Hacker Series - How I Met Your Data

OR...5 Ways To Keep Hackers Out

hacker series
Shawn Stewart

Shawn Stewart

Mr. Stewart has 25 years of experience with hundreds of international, commercial, military, and government IT projects. He holds certifications with ISC2, Cisco, Microsoft, CompTIA, ITIL, Novell, and others. He has a Masters in Cybersecurity, a Bachelors in IT, a Minor in Professional Writing, and is a published author.

I am a hacker. Collectively, my friends and I stole, or at least disrupted, several trillion dollars last year to finance physical war, our countries, and ourselves.

Who Am I?

I am a nameless, faceless person at a keyboard, almost always employed by a nation-state who usually finds themselves on the wrong side of global sanctions. While you know about threats from China, Russia, Iran, North Korea, and India, know that I could be your neighbor, doctor, kid’s best friend, or mother. The odds, though, say I work at the direction or under the blind eye of one of these nations.

hackerThe image is what you think when you hear “Hacker”. But I work in an office, just like most of you. We gossip at the coffeepot, same as you. The only difference is, at my desk, I’m searching for vulnerable computer systems and devices. I probably don’t see the proceeds of my work since it goes to the government to fund troops advancing in a foreign country or to their many counterintelligence groups. I have a stable paycheck to support my family by using the skills that I have. You and I are very similar.

Why Am I A Hacker?

Well, some of us have no choice. I could be a highly intelligent youth enlisted in the military who trains me and orders me to hack. I could just be an entrepreneurial individual with no regard for international law and no fear of getting caught. So what if you figure out who I am and where I work? None of the countries listed, except India, has an extradition treaty with the United States. And you certainly aren’t coming to Moscow or Beijing to arrest me.

Odds are, even if you had the skills and tools to track me, you still couldn’t, as most of us work behind military-grade firewalls and use military-grade encryption. Or, my favorite, I hack from a computer I’ve compromised in the US. Sure, you see videos all the time of amateurs in India getting reverse-hacked by a dude with blue hair or with a cool Russian nickname. Those guys are scammers, not hackers, and most of them call you asking for gift cards. I don’t need to call you and I don’t take gift cards.hacker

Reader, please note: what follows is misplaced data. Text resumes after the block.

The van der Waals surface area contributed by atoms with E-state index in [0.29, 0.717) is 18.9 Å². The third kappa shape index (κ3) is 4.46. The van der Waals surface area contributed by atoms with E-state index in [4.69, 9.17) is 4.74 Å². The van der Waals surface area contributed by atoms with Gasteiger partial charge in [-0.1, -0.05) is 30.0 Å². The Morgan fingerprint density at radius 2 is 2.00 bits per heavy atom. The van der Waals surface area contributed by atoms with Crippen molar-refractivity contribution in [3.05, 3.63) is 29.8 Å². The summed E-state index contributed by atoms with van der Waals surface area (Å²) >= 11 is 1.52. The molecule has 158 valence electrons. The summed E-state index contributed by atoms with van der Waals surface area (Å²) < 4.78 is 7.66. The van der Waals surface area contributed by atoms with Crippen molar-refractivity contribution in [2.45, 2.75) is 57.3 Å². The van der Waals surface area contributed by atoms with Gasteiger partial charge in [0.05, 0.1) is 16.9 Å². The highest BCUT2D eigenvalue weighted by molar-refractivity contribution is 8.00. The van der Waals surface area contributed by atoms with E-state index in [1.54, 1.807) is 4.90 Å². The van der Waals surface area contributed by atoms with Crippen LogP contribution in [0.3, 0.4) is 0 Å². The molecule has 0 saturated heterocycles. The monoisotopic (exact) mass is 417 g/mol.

How Do I Hack?

Now that you know who I am and why I hack, let me show you what I do. My day is ordered. You see, the Internet allows me to interconnect with every other Internet user in the world. Devices on the open Internet require an Internet Protocol, or IP, address to connect. Everyone on the Internet has one. Some are static but most change regularly and all are handed out by the primary Internet carriers, like AT&T, Verizon, Comcast and T-Mobile. They take zero responsibility for the traffic on the Internet, they simply get paid to put you out there, sheep in the dark woods surrounded by wolves.

hacker

The IP addresses on the Internet are a finite range but the devices connected to the addresses are constantly changing. Right now, your public IP address can be determined by going to WhatIsMyIPAddress.com (Link). See how Internet devices are connected in this blog (How The Internet Works). All you need to worry about is what I see when I scan that address. And I scan every address on the Internet. It takes a while and my scans are always running. But what am I looking for?

I use a free scan tool, such as NMAP (Link), to ping every address on the Internet, or, in my case, I have a subset of the 1.5 billion addresses for the United States, maybe 1 million. I ping my 1 million addresses and any device that answers is added to a second list. These are low-hanging fruit. Secured Internet-connected devices should NEVER reply to a ping. The IP addresses that did not ping, I will perform a stealth scan to see if anything is listening on the address. If so, they go into a third list called Challenges. These will likely go to a group of firewall hackers to scan for open ports. I now have a list of potential, connected targets.

Don’t try to port scan the Internet. You will get banned by your Internet Service Provider (ISP) and, in rare instances, could get sued. You are NOT a hacker! Leave that to the pros.